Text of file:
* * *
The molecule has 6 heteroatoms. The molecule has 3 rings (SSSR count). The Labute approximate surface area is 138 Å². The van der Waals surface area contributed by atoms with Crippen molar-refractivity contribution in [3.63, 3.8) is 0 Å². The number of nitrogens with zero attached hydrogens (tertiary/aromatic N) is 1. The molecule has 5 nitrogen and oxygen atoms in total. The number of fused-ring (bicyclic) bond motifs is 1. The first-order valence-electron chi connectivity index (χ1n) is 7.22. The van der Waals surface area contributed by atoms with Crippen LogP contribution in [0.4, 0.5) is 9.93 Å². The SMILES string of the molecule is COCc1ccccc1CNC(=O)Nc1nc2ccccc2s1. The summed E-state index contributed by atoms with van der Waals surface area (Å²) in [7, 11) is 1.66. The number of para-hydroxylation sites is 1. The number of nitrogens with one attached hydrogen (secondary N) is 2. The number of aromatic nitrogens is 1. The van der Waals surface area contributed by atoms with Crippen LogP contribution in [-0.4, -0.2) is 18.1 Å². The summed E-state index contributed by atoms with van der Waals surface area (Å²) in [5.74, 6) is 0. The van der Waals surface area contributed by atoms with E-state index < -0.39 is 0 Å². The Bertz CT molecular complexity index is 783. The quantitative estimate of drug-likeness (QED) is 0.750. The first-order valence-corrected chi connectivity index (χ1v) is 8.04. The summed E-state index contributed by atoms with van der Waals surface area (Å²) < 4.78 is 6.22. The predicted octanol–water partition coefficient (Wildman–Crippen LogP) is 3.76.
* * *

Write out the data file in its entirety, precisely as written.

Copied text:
The molecule has 6 heteroatoms. The molecule has 3 rings (SSSR count). The Labute approximate surface area is 138 Å². The van der Waals surface area contributed by atoms with Crippen molar-refractivity contribution in [3.63, 3.8) is 0 Å². The number of nitrogens with zero attached hydrogens (tertiary/aromatic N) is 1. The molecule has 5 nitrogen and oxygen atoms in total. The number of fused-ring (bicyclic) bond motifs is 1. The first-order valence-electron chi connectivity index (χ1n) is 7.22. The van der Waals surface area contributed by atoms with Crippen LogP contribution in [0.4, 0.5) is 9.93 Å². The SMILES string of the molecule is COCc1ccccc1CNC(=O)Nc1nc2ccccc2s1. The summed E-state index contributed by atoms with van der Waals surface area (Å²) in [7, 11) is 1.66. The number of para-hydroxylation sites is 1. The number of nitrogens with one attached hydrogen (secondary N) is 2. The number of aromatic nitrogens is 1. The van der Waals surface area contributed by atoms with Crippen LogP contribution in [-0.4, -0.2) is 18.1 Å². The summed E-state index contributed by atoms with van der Waals surface area (Å²) in [5.74, 6) is 0. The van der Waals surface area contributed by atoms with E-state index < -0.39 is 0 Å². The Bertz CT molecular complexity index is 783. The quantitative estimate of drug-likeness (QED) is 0.750. The first-order valence-corrected chi connectivity index (χ1v) is 8.04. The summed E-state index contributed by atoms with van der Waals surface area (Å²) < 4.78 is 6.22. The predicted octanol–water partition coefficient (Wildman–Crippen LogP) is 3.76.